Thought you would like to know how Riley is doing out here. we have lived
here 10 mo. and he loves it. I am weaning him from phenobarb with no issues
so far. He is happy and active, jumping 20" with ease and very content
though low dog on the totem pole with the girls. However he is still my
best boy and wraps himself around my legs every night. Here are the results
of our test today.
First, the test is run in an open field with two rattlesnakes that have
fangs and venom, but have had the injection gland removed. One is more
docile than the other and has had its rattles removed. The other is
irritable and has rattles. The dog is handled by an experienced dog handler
and the owner stands close by with the trainer.The dog is fitted with an
e-collar and is introduced first to the more quiet snake he is allowed to
look and sniff from a distance then quickly and briefly shocked strongly.
He is then walked around the snake and only gets shocked if he looks at the
snake or tries to approach. Then the dog is walked over the the one with
rattles. If he tries to flee, no correction, if he tries to approach he
gets shocked. The owner then stands on the other side of the aggressive
snake and calls the dogs to come. The proper response is for the dogs to
come to the owner circumventing the snake. He still has the collar on so if
there is any chance he would run over to his owner "through" the snake he
would get corrected (probably wouldn't happen at this point.). Then the
owner takes the leash and tries to walk by the snake as a test to see if the
dog responds with avoidance. A good dog will avoid the snake and possibly
push the owner away too. The whole idea is to see, smell, hear the snake
and associate with a very negative feeling.
Here's what happened with my three.
Ellie(ABRL rescue-giant schnauzer mix, 5 yo) went first. She saw the snake
and began to rush in and got shocked. She jumped 6 feet in the air ,
screamed and hit the end of the leash running in the opposite direction.
Every attempt by the handler to bring her close to the snake was a wrestling
match with Ellie pulling with all her strength away. She would not recall
to me as she was trying to run in the opposite direction the whole time.
When I tried to walk her by the snakes the handler had to help because she
was so wild. Hope she learned her lesson, but suspect she will not be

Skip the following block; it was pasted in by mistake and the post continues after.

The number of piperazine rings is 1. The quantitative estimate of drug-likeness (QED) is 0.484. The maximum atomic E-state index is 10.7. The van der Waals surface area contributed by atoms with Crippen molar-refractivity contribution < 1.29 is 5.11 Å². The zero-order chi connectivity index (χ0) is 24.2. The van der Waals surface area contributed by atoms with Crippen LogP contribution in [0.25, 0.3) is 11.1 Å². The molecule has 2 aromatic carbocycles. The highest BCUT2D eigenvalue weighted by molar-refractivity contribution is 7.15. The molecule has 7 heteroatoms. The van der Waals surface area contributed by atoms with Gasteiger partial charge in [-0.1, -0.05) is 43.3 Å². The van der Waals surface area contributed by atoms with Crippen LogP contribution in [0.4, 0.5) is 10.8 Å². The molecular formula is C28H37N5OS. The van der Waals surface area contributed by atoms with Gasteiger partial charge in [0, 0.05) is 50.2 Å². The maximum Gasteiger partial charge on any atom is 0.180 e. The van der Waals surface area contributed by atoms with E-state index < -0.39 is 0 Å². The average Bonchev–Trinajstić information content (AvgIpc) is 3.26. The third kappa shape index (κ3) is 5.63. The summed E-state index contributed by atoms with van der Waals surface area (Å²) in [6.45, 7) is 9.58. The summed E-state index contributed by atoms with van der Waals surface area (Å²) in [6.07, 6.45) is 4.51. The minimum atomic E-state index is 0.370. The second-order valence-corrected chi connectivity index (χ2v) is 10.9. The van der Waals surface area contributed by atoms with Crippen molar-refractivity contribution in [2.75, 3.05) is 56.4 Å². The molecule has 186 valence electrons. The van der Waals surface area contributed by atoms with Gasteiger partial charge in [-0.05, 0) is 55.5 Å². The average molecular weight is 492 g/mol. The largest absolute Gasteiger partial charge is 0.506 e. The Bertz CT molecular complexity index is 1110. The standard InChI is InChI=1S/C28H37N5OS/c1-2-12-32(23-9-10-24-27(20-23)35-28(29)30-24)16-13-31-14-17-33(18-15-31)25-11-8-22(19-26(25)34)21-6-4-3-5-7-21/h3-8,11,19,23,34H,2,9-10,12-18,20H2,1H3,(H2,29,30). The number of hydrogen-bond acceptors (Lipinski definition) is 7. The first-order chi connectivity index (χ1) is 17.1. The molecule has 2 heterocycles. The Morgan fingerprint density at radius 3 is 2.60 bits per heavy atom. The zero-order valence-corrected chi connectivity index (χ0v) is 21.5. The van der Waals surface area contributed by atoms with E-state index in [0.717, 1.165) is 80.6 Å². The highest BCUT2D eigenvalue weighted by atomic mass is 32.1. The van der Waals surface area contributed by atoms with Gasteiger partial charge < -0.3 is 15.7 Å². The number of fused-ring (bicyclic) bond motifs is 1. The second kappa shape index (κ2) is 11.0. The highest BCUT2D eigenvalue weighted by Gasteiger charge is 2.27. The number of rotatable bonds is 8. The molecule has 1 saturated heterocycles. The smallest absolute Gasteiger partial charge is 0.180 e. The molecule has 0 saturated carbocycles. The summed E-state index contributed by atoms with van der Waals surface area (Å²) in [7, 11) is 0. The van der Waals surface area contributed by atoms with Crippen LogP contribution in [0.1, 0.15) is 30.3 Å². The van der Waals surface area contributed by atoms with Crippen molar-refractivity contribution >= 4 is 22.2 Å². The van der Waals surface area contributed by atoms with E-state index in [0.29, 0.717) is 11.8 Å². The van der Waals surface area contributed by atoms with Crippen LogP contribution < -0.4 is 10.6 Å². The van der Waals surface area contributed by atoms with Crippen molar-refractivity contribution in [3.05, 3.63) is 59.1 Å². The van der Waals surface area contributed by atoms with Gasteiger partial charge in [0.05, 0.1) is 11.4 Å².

interested in getting anyway near a snake.
John did Spirit(bearded collie/bouvier mix, 9yo). She got almost all the
way to the snake before she was shocked because she was almost casual in her
approach. After that she wanted nothing to do with that creature. By the
time they tried the 2nd snake she stayed at the end of the leash, not a
frantic as Ellie, but a low key "Get me out of here!" at first she wouldn't
come to John, but finally came around to his right side and wouldn't get on
the heeling side where the snake was.
Riley was amazing! He entered the field, caught the scent and immediately
eyed the snake. Correction was given. Trainer said he has fantastic sense
of smell which bodes well for his memory of the experience.He circled the
snake with the handler looking several times for which he was corrected. He
was a little skittish after that, but as they approached the second snake he
stayed with the handler but wouldn't look in the direction of the snake,
turning his head and only sneaking an occassional glance in the direction of
the snake which he received lower level corrections. Then the handler
dropped the leash and I called him and he came in like a perfect dog would
skirting the snake widely, but straight to me. Then I walked him in heel
position by the snake and he pressed heavily into my thigh forcing me away
from the snake. Everyone was impressed. Riley is my guy! He wouldn't let
me near the snake. I know who I want by my side when I hike out here.
Total cost:$200, but worth it if it saves their lives. Neighbor ran over
rattlesnake in his driveway this week.
Thought you would like to klnow about life here in the wild west.
Know your kennel is doing well and best wishes for continued success.
Really nice to have a quality dog.